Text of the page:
Travel · Vegan Eats

A Disappointed Vegan in Nashville

Two important things to note up front about this post:

  1. I had no control over most of this trip as it was planned by someone else. I told them I was vegan and trusted them to find me some options.
  2. I still had a blast. If I’d had more control, the vegan food was the only thing I would have changed because I know there’s great vegan food in Nashville.

Okay, Nashville night one!

The whole trip started with my flight being delayed by a couple hours. By the time I caught up with my group, they were already at dinner. They were kind enough to order me a plate of fries and a large salad. I honestly don’t know if there were other vegan options at Puckett’s because I never saw a menu. I quickly ate what my friends had ordered before we had to head out to the Grand Ole Opry.

I have never been a country music fan, but seeing it live in this setting was pretty cool. I had a good time even though I didn’t walk away liking country any more. We sat up in the balcony, and that was a good place to sit to the point that I wouldn’t pay more for floor seats if I had the option.

The morning dawned on day two cold and windy. Only half the group had gotten up early so we decided to walk around the corner from where we were staying for coffee at Frothy Monkey.

Starving because I hadn’t had much to eat the night before, I was thrilled to see some herbed tofu over quinoa on the menu, so I ordered it. This was easily the best meal I had the whole trip–guys, it was a whole block of tofu. It kept me full for most of the day where pickings were pretty slim.

After breakfast we went back home to get ready for the day. The fire alarm in our building went off halfway through (the building was old and being remodeled, so no real danger). We used the time to chat with some of the permanent residents in the building. Once the fire department had cleared the building, we put on our matching flannels (this was a bachelorette party after all) and headed Ryman Auditorium, the original stage for the Grand Ole Opry.

This was a pretty cool tour, even if it was a bit expensive. It included a photo onstage that you could take home if you’re into that kind of thing. Once again, country music isn’t really my thing, but I enjoyed hearing about the history of the building that started as a tabernacle and became a stronghold for music in the South. If you enjoy country music, you’ll really enjoy the exhibits and memorabilia they have in glass cases all around the place.

We wandered Nashville and the Gulch, eventually stopping to rest our legs at The Public House. Now at this point I’d taken a peek at the menu where we had dinner reservations and knew there wasn’t much for me there. As there wasn’t a ton for me at the pub either, I ordered a plate of fries just to get some food in me.

After some food and a rest, we headed to a store called Two Old Hippies at the behest of one of the group. There were a lot of beautiful things in the store, most of which were overpriced. However, if you like to shop, definitely make this a stop. There’s a stage inside the store and they were playing music while we were there if that’s more your speed.

For dinner we headed to Skull’s Rainbow Room in Historic Printer’s Alley. The place looks and feels like a speakeasy, and they do nightly burlesque shows. But I’m going to tell you now, if you are vegan, skip this place. There was nothing there for me but a salad without the croutons. And it was tiny. I even chatted with our server to see if we could modify anything and it was a no go. I was very happy I’d eaten something before I came. On the plus side, my bill was under $20 for the salad and a cocktail.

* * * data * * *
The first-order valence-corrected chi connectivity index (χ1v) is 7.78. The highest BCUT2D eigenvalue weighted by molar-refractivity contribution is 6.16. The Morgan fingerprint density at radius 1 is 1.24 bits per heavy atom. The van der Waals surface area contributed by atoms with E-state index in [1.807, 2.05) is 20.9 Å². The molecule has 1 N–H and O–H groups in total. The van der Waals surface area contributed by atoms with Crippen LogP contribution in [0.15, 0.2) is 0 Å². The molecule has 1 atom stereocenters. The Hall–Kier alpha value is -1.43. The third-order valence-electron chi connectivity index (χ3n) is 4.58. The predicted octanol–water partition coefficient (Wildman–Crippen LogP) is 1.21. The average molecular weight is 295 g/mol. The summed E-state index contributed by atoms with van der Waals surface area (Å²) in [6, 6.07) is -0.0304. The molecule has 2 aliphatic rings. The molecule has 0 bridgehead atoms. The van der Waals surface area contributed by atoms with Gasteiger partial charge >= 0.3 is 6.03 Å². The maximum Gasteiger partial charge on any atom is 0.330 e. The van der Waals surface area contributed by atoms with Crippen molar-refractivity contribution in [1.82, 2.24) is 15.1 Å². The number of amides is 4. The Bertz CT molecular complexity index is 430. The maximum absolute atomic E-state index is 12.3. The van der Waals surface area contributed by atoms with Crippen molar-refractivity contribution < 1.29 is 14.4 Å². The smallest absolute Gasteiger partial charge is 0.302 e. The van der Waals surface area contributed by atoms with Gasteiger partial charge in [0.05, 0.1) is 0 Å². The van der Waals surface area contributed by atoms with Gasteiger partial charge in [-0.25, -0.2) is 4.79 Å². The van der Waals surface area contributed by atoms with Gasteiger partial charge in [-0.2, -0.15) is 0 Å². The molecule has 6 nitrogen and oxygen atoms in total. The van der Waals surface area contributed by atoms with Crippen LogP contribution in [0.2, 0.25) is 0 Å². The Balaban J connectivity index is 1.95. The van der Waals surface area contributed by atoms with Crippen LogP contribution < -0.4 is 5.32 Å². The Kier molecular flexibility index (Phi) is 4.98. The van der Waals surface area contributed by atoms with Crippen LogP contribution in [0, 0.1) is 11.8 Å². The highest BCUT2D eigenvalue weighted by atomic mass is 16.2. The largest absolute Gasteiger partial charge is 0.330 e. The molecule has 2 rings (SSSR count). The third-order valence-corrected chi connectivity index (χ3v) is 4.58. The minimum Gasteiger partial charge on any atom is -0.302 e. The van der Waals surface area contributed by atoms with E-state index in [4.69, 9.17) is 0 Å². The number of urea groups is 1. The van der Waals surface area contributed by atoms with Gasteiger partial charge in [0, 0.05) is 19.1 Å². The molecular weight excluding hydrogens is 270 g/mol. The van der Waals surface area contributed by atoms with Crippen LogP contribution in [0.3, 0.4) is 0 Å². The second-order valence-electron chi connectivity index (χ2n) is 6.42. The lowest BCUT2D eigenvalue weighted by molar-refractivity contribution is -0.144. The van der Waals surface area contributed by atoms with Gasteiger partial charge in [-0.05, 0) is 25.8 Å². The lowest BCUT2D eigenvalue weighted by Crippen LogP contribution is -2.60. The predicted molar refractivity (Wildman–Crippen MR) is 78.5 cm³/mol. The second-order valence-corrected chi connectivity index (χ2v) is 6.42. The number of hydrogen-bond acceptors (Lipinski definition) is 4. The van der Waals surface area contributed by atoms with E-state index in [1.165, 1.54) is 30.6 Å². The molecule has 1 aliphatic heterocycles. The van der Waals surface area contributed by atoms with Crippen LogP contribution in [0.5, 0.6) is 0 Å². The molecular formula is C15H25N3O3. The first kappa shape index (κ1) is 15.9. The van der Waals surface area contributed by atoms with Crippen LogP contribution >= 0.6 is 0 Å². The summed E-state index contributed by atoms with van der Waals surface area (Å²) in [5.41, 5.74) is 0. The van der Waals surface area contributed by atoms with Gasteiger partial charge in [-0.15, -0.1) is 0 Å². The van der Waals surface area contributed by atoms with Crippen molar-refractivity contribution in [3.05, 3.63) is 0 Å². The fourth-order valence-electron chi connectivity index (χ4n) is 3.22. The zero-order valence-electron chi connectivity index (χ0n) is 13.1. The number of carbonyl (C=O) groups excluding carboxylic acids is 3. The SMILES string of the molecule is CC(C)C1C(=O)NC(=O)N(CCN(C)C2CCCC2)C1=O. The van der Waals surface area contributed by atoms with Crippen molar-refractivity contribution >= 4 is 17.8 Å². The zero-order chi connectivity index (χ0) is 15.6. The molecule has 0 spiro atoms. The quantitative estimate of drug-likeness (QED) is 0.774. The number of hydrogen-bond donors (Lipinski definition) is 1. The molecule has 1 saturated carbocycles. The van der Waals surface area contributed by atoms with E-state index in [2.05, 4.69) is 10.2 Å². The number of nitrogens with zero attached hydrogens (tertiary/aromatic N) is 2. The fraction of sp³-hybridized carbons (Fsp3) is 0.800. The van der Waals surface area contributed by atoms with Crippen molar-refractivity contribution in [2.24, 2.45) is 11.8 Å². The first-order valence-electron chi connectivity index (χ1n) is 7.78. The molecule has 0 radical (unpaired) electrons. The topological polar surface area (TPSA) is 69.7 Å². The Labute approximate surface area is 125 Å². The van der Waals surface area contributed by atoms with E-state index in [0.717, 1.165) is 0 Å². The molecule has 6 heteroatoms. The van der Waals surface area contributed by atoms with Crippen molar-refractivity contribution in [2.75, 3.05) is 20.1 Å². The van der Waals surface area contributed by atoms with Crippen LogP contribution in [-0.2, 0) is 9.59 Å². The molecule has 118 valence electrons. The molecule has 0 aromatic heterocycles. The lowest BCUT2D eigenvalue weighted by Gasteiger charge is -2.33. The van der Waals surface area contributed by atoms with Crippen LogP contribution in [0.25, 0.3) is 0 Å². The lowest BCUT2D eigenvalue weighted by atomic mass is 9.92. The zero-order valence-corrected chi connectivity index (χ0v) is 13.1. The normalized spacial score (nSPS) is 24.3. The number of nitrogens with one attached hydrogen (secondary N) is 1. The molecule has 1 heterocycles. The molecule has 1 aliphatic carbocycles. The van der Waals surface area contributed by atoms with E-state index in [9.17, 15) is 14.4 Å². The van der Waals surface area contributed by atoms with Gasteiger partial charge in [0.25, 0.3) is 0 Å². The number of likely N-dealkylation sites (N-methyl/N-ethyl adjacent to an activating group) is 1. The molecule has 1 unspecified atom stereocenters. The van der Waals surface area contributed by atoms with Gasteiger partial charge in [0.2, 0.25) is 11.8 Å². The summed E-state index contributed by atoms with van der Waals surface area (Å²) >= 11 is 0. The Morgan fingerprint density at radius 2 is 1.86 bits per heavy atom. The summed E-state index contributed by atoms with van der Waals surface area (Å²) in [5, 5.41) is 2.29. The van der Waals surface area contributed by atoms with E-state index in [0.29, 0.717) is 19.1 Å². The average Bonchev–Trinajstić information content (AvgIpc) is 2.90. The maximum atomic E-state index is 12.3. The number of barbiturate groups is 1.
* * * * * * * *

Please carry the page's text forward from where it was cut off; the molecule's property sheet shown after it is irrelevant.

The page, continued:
We spent the rest of the night bouncing in an out of bars on Broadway (Nashville’s answer to the Las Vegas Strip). Every bar had live music and multiple levels, usually a different band on each level. My favorite stop of the night was The Tin Roof. The band was decent and playing grunge music instead of country, and up on the second level it was less crowded and we could breathe. All in all it was a good night, but once again I was so happy I ate something more than a tiny salad beforehand.

Our flights left the next morning. We ended up at City Fire for brunch. There were some vegan options there, but they were all modifications. Unfortunately, they messed mine up the first time and I had to send it back. When it came back to me though, it was a good piece of avocado toast, though a giant plate of hash browns would have been nice (they weren’t on the menu, and I’m not sure they’re a Nashville thing because I don’t remember seeing them on any menu).

I resorted to a roasted veggie sandwich at an airport cafe for some real sustenance before heading home.

I want to insert here something from my past trips to Nashville; I’ve been twice before, for different reasons. The partying is something you can do no matter what, but I have had some really good vegan food when I had more control over the restaurants we visited. Make sure you stop at the Nashville Farmer’s Market. It’s a great place to shop for more than food but I don’t think I have to tell you that a farmer’s market is going to have a ton of veggie options. Two other notable stops are Milk & Honey in The Gulch–despite their name, they have quite a few vegan options at any time of day–and Husk Nashville–an upscale dining experience you’ll recognize if you ever watched Mind of a Chef; their menu highlights a lot of unique Southern vegetables and if you let them know ahead of time that you’re vegan, they are more than happy to accommodate you and make sure your opinion of Southern food will never be the same.

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